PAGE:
As for the Galaxy Fold, the months ahead look increasingly uncertain. One day after Samsung said it was delaying the launch of the hybrid handset, the company announced that it would be retrieving all Fold devices that were distributed to reviewers.

Many reviewers experienced multiple issues while testing the device, including a random bulge appearing on the display, as well as flickering and failing screens. In many cases, the issues were enough to make the $1,980 device completely unusable.

In an email to pre-order customers about the delayed launch, Samsung said that it will update customers with more specific shipping information in two weeks. "Your pre-order guarantees your place in the queue for this innovative technology," the company promised.


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Samsung Retrieving Defective Galaxy Fold Review Units as it Works to Fix Display Issues Before Launch

One day after Samsung said it was delaying the public launch of the Galaxy Fold smartphone, the company has now announced that it will be retrieving all Galaxy Fold devices that were distributed to reviewers (via Reuters). For many reviewers, the Galaxy Fold proved to be an unreliable smartphone as the display experienced multiple issues while being tested.


These issues included a random bulge appearing on the display, as well as flickering and failing screens. In many cases, the issues were enough to make the Galaxy Fold devices completely unusable. Now, Samsung will retrieve these units and prepare for the re-launch of the smartphone at an unspecified date in the future. The Galaxy Fold was originally set to launch on April 26.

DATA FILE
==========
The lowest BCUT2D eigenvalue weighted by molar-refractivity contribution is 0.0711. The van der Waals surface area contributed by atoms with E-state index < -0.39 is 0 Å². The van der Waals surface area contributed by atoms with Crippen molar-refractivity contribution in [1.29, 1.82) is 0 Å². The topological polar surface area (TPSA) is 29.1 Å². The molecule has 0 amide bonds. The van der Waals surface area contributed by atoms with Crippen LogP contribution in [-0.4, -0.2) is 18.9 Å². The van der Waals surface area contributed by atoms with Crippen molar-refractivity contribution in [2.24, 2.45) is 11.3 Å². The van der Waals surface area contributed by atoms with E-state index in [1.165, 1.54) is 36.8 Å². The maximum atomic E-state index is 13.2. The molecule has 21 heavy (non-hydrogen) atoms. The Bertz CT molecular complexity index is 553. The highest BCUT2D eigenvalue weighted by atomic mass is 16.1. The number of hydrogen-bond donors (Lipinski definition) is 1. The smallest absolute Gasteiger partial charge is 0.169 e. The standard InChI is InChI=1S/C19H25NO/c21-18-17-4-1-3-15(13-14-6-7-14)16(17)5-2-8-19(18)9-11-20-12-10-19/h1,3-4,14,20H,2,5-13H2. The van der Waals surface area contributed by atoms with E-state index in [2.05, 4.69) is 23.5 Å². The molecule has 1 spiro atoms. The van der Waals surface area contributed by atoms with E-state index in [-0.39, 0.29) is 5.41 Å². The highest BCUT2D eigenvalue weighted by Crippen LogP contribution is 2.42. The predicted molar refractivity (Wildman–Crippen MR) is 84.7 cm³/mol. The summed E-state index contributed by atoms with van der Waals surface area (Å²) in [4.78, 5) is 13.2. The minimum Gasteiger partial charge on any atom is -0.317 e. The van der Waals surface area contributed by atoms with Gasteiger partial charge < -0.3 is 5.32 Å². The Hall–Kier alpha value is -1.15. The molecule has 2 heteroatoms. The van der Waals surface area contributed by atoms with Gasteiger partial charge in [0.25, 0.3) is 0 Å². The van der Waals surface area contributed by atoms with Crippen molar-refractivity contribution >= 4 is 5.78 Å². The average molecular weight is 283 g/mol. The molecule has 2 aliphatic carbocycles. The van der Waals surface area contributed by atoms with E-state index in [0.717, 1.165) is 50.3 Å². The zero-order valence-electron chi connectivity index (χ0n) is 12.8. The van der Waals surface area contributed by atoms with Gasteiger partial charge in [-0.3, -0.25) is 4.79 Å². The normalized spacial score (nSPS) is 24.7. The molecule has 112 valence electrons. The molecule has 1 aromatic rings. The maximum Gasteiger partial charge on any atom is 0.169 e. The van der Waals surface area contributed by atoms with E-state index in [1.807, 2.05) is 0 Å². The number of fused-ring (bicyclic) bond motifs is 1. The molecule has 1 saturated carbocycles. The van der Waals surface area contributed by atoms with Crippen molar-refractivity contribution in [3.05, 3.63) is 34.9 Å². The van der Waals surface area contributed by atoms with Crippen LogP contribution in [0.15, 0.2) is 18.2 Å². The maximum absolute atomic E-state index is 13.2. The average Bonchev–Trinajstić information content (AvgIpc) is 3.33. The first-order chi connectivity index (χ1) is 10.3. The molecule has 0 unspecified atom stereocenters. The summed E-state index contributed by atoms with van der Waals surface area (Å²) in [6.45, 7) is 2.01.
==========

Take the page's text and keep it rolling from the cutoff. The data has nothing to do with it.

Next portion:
“On the bright side, we have an opportunity to nail down this issue and fix it before selling the phones to a massive audience, so they won’t have same complaints,” said a Samsung employee, speaking on condition of anonymity.
In a few cases, reviewers removed a protective layer on the smartphone's screen that looked similar to plastic films that are meant to be peeled off of displays after you open a device. For the Galaxy Fold, this layer is not meant to be removed, leading to some of the display issues.

Still, not every reviewer with a broken Galaxy Fold removed the plastic film, suggesting that there are multiple issues with the device that Samsung will have to address before a wide launch to the public. In an email to pre-order customers about the delayed launch, Samsung said that it will update customers with more specific shipping information in two weeks. "Your pre-order guarantees your place in the queue for this innovative technology," the company promised.

When it does launch, the Galaxy Fold will be available for $1,980.


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Galaxy Fold Launch Delayed Until ‘At Least Next Month’ After Display Failures